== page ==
42. Craves feedback.

43. Acts on feedback.

44. Keeps things simple…

45. …but keeps eyes open for new ways to grow and improve.

46. Good communication skills.

47. Good storyteller.

48. Willingness to refer clients/customers to a better solution.

49. More patience.

50. And yes, cash flow.

So…what did I miss? Are there any you agree…or disagree with?

[cartoon by @gapingvoid – as suggested by @StephanieALloyd]

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Please Wait Five Minutes To Read This Amazing Post

We spend a lot of time waiting.

Waiting in line at the grocery store, waiting on hold for customer service, waiting for a client to call back, waiting for a vendor to call back, waiting for some piece of information to help make a more informed decision, waiting for the new book you purchased to ship, etc…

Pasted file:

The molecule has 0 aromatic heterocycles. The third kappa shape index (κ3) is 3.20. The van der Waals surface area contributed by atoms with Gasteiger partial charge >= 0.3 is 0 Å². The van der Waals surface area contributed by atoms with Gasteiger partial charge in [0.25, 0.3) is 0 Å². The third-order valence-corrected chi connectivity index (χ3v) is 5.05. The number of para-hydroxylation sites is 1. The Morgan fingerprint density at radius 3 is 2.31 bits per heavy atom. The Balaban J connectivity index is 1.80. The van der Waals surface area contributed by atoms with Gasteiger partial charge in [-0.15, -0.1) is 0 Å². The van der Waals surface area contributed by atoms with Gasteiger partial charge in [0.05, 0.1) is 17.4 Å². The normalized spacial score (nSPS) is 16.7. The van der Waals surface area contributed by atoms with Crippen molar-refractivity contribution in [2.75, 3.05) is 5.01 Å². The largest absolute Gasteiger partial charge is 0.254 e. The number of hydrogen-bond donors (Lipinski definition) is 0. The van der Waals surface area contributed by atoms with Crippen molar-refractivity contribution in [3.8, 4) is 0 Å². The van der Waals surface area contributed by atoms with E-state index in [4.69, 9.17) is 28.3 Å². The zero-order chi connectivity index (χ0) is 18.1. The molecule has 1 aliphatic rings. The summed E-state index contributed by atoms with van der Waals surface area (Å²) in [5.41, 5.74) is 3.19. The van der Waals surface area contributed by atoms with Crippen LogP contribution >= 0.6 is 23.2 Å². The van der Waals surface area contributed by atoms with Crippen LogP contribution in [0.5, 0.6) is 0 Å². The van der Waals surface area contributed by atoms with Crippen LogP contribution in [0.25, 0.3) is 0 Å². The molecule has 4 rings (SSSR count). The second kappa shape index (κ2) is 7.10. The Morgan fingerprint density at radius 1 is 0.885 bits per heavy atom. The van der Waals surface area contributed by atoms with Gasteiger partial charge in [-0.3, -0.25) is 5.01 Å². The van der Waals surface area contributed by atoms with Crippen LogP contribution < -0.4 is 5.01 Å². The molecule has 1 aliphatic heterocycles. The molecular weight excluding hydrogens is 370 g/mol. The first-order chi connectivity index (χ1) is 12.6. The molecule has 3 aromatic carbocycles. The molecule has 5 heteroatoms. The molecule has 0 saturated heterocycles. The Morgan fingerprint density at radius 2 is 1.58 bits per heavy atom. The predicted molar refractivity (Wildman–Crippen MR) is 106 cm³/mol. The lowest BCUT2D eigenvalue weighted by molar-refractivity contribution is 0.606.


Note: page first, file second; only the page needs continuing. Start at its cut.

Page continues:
I’ve thought about keeping a stopwatch on me for an entire week and just track the time I spend waiting. But I haven’t, because I suspect it would depress me…

[in fact, if you want to do this exercise at home, here is a tool you can use!]

What is this time spent waiting costing you? Are you missing business opportunities by waiting? Are you missing personal enrichment opportunities by waiting? But enough about you.

What are your customers thinking as they wait on you or your business?

Here some things to think about:

1. Think about and itemize all points your customers must wait for you when interacting with your business. The list may be longer than you think…

2. Are there things you can do to lesson these wait times?